October 13 2017
Editor Caitlyn Pilkington parts ways with Women's Running and writes her final goodbye.
Hello! We haven’t officially met, but you’ll likely recognize me from your daily outdoor explorations. I am a runner, the one you see chugging along as you wind your way through the streets. In a way, we’re both spending this time outside for the same reason: we’re reviving our minds and bodies as we drink in the fresh air and stretch our legs. But we don’t always see eye-to-eye on our methods for experiencing this shared outdoor playground, and that causes some tension between us.
I want so badly for us to get along. I see you power-walking steep hills, strolling beside your dogs and even celebrating family togetherness with your partner and children in tow. I applaud it all: the arm-pumping woman whose headphones have surrendered to the loud music thumping in her ears; the children that make me their rabbit and try to match my pace as I pass; even the toy-like dogs (I think they’re dogs) that believe they’re equivalent in size to Rottweilers as their full-bodied yapping nearly bounces them from the sidewalk. (Full disclosure: after housing Rotties for decades, my grandmother downsized to one of those dog-like creatures, and he’s the sweetest little nutcase I know.) Point is, I love seeing you outside, and I’d much rather pass hundreds of you than pass no one, because the opposite of outside is inside, and I don’t know many people that have full-fledged indoor gyms (or gym equipment period) inside their homes.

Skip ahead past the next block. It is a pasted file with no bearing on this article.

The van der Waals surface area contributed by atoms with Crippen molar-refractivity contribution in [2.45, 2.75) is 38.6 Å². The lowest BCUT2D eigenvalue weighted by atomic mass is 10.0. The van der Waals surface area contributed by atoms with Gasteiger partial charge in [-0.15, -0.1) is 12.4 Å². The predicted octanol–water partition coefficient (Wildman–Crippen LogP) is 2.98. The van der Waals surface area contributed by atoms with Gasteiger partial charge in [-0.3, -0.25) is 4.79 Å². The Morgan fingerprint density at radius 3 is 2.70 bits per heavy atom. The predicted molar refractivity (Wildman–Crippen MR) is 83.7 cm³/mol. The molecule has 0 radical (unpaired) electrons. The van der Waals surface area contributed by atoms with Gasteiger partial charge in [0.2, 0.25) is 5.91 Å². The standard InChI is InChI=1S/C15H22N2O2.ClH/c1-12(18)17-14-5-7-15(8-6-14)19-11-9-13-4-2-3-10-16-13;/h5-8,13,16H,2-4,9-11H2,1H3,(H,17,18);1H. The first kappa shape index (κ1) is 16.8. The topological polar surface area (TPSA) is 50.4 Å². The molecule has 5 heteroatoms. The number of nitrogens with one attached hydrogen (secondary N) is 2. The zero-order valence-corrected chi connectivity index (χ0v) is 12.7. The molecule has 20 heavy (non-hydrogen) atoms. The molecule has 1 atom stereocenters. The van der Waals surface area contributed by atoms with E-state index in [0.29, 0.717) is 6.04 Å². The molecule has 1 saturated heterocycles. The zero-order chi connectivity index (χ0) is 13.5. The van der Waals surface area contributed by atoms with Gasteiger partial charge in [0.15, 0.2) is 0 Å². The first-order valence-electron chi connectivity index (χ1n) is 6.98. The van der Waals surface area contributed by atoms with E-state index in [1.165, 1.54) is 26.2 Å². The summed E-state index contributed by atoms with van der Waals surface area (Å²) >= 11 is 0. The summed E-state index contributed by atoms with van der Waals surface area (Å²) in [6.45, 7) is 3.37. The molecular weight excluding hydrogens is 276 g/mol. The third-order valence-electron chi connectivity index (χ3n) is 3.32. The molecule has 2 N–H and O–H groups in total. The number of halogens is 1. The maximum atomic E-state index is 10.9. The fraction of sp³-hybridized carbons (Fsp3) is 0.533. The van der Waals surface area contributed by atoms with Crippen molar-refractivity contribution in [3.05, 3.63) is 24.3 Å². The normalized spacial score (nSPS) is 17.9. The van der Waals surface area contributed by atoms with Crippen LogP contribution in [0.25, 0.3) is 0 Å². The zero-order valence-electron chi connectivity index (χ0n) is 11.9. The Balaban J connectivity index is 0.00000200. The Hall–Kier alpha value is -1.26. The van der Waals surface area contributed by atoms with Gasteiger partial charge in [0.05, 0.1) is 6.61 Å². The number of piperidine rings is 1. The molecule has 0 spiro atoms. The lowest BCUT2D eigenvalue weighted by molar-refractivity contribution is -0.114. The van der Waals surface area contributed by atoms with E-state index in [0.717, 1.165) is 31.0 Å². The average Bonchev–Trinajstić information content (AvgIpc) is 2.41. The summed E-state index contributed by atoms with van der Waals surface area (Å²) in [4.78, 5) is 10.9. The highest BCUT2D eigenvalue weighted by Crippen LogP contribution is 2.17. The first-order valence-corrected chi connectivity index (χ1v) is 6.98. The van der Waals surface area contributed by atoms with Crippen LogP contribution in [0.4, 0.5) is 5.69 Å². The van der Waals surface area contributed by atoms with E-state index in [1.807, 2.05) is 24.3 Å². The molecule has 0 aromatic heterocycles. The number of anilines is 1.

That being said, we need to talk about some of the things that are messing with our relationship. I’m sure I do things that annoy you too—but since I’m the one currently in possession of the talking stick, I’ll go first.